The heady growth in Vietnam’s textiles industry, expected to export $28bn this year, is to take its cotton imports close to those of top-ranked China – whose crop subsidy reforms are not playing out as forecast.
The US Department of Agriculture’s Hanoi bureau hiked to a record 5.37m bales (1.17m tonnes) its forecast for Vietnam’s cotton imports in 2015-16.
The figure, representing an increase of more than 1m bales year on year, is some 520,000 bales above the USDA’s official forecast, although this is up for revision later on Wednesday.
And it would put Vietnam, which a decade ago was importing fewer than 700,000 bales of cotton a year, with Bangladesh and China in the club importing more than 5m bales of the fibre a year.
‘Great increase in demand’
The upgrade reflects Vietnamese consumption which “continues to increase in order to meet strong demand from its expanding textile industry”, the bureau said in a report.
In the yarn sector, the number of spindles reached 6.3m as of last season, up 24% in three years – with a further 30% spurt to 8.2m spindles expected by 2016-17.
The increase will “cause a great increase in demand for cotton”, the briefing said.
And the yarn is going to meet “strong” demand both from domestic textiles and garment makers – which have enjoyed inward investment of some $2bn in the first 10 months of this year from the likes of Hong Kong, South Korea and Turkey – and buyers abroad.
Foreign demand for yarn is particularly strong in China, to where Vietnam exported 370,200 tonnes including synthetics in the first nine months of 2015 – a rise of 34% year on year and accounting for 52% of overall shipments.
This is despite the reform of China’s cotton subsidy programme which, in offering farmers a price far above global market rates, encouraged spinners to import in particular yarn, which is not subject to the same import restrictions as cotton itself.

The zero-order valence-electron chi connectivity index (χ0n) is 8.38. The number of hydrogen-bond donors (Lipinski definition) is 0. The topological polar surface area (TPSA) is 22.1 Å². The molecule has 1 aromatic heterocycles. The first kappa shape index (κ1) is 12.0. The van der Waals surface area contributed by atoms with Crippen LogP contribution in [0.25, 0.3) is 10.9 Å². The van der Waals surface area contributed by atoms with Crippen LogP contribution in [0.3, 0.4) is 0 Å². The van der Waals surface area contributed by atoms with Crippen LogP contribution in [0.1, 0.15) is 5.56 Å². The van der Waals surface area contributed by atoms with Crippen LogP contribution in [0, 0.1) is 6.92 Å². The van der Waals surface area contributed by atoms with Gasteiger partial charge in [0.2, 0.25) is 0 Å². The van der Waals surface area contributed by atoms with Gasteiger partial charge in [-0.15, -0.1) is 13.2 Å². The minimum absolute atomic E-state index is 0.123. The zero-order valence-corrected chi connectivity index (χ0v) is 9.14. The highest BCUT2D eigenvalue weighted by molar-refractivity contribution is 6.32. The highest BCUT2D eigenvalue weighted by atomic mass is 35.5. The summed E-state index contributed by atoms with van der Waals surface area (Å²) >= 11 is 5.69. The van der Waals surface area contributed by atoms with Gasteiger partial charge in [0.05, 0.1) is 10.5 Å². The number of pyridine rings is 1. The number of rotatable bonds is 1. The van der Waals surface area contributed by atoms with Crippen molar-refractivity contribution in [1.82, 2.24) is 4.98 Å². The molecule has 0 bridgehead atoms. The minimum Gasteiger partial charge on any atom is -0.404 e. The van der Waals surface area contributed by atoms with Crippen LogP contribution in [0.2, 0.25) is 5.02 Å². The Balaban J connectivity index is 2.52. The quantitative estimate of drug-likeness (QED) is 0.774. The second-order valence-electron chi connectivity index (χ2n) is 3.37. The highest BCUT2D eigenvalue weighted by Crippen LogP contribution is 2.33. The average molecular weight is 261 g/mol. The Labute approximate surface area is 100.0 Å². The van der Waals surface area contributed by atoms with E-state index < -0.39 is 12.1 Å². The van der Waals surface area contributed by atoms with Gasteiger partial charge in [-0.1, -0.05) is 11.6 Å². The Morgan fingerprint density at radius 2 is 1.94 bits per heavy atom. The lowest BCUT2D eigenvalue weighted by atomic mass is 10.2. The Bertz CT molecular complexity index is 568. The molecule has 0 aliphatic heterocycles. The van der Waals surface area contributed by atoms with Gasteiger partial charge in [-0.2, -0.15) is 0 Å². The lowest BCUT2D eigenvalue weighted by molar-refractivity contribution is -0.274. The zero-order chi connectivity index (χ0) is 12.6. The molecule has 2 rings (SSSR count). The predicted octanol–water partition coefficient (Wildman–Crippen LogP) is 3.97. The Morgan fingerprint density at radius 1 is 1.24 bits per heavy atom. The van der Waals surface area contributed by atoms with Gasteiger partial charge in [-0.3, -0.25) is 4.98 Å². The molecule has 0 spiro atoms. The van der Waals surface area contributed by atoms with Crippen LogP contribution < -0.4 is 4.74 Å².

China’s “constantly high” cotton price despite the subsidy revamp – with the best-traded May contract on the Dalian exchange trading at 11,465 renminbi a tonne on Tuesday, equivalent to 81 cents a pound – “has significantly reduced” the competitiveness of its own yarn producers.
Indeed, the bureau acknowledged that “contrary to [our] previous forecast toward China’s reform… China’s textile and apparel industry likely favours the use of imported yarn for the time being”.
The bureau highlighted restrictions still on Chinese imports of cotton itself, with buyers needing to purchase the fibre from the country’s huge reserves to gain the right to purchase imported supplies.
China’s continued demand for yarn “has created great opportunities in Vietnam’s growing spinning industry”, the bureau said.
It forecast Vietnam’s yarn exports hitting a record 950,000 tonnes in calendar 2015, up 10.7% year on year, the bureau said.
The Trans-Pacific Partnership trade deal, and a free trade agreement with the European Union, will also, in booting Vietnam’s own textiles industry, boost the country’s demand for cotton.
And with the country’s own farmers preferring coffee, corn and cashews, and showing little enthusiasm for cotton, of which they produce some 3,000 bales a year, Vietnam will need to turn to imports for supplies.
These come mainly from the US, with Vietnam’s purchases from the world’s top cotton exporter soaring 120% to 377,300 tonnes in first nine months of the year.